IF you do have to shop at a supermarket then choose carefully…
M&S and Sainsbury’s have been named the greenest supermarkets in Britain. Both were awarded an A grade for the first time in biennual reports conducted by Customer Focus on supermarket sustainability. These results mark a considerable improvement in the retail sector’s enviornmental performance. M&S rated the highest in promoting climate change, with 100% of their freezers having closed doors and 74% of their produce sourced from the UK.
While Sainsbury’s could only boast 63% of their freezer units having closed doors, they rated considerably higher than M&S on waste; with far superior recycling facilities and the most packaging made from sustainable materials.
It wasn’t all good news for green retailing though. Asda, one of the “big four”, failed the report with an overall D rating. Their proportion of organic produce has actually dropped from 18% in 2007 to 11% in 2009. In contrast to M&S, only 59% of their produce was UK sourced and a as little as 2 out of their 45 own branded cereals were FSC (Forest Stewardship Council) certified.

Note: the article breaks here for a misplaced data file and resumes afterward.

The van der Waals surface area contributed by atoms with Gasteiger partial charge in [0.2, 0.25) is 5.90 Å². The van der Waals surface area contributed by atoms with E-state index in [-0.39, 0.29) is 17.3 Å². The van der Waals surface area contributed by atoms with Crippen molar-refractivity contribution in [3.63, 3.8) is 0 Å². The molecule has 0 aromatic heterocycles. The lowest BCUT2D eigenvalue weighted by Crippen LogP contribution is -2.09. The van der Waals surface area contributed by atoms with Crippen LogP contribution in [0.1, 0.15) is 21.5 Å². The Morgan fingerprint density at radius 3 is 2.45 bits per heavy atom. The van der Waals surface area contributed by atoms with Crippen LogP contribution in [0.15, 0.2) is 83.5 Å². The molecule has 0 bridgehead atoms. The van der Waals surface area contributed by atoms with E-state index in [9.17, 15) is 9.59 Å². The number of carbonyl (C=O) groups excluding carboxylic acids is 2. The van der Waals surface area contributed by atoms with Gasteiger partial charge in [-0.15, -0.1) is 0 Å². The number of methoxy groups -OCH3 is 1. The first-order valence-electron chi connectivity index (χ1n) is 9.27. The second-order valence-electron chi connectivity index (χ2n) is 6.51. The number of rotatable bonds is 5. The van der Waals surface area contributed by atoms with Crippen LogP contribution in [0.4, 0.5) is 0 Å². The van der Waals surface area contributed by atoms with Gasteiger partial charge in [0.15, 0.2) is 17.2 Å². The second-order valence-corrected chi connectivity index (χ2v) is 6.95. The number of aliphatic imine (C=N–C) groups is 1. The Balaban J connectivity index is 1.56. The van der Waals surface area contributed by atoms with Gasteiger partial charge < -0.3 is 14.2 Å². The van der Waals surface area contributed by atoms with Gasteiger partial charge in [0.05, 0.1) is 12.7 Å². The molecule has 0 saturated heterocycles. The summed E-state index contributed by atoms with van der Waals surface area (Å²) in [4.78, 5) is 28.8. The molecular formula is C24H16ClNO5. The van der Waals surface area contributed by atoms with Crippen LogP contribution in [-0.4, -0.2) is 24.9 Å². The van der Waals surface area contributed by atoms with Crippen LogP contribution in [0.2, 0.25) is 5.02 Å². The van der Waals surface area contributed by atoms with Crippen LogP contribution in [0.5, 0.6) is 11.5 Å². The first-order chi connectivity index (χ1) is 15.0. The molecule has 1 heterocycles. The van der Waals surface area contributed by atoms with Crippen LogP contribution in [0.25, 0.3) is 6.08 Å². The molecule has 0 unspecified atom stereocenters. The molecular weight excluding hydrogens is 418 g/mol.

So while M&S and Sainsburys have reached a peak in sustainable development for the retail sector, the gap has widened between the top and bottom performing supermarkets. Six out of the nine assessed were graded C or lower. This included Tesco, Morrisons, The Co-op, Asda, Aldi and Lidl.
Thankfully, unlike Asda, Tesco have shown some improvement, with its organic lines increasing during the past two years from 20% to 23%. This is actually a higher percentage than that of Sainsbury’s organic produce but the latter graded better for its sustainable farming due to showcasing considerably more visible signposting for Fair Trade products.
For the full report and rundown of scores, click here.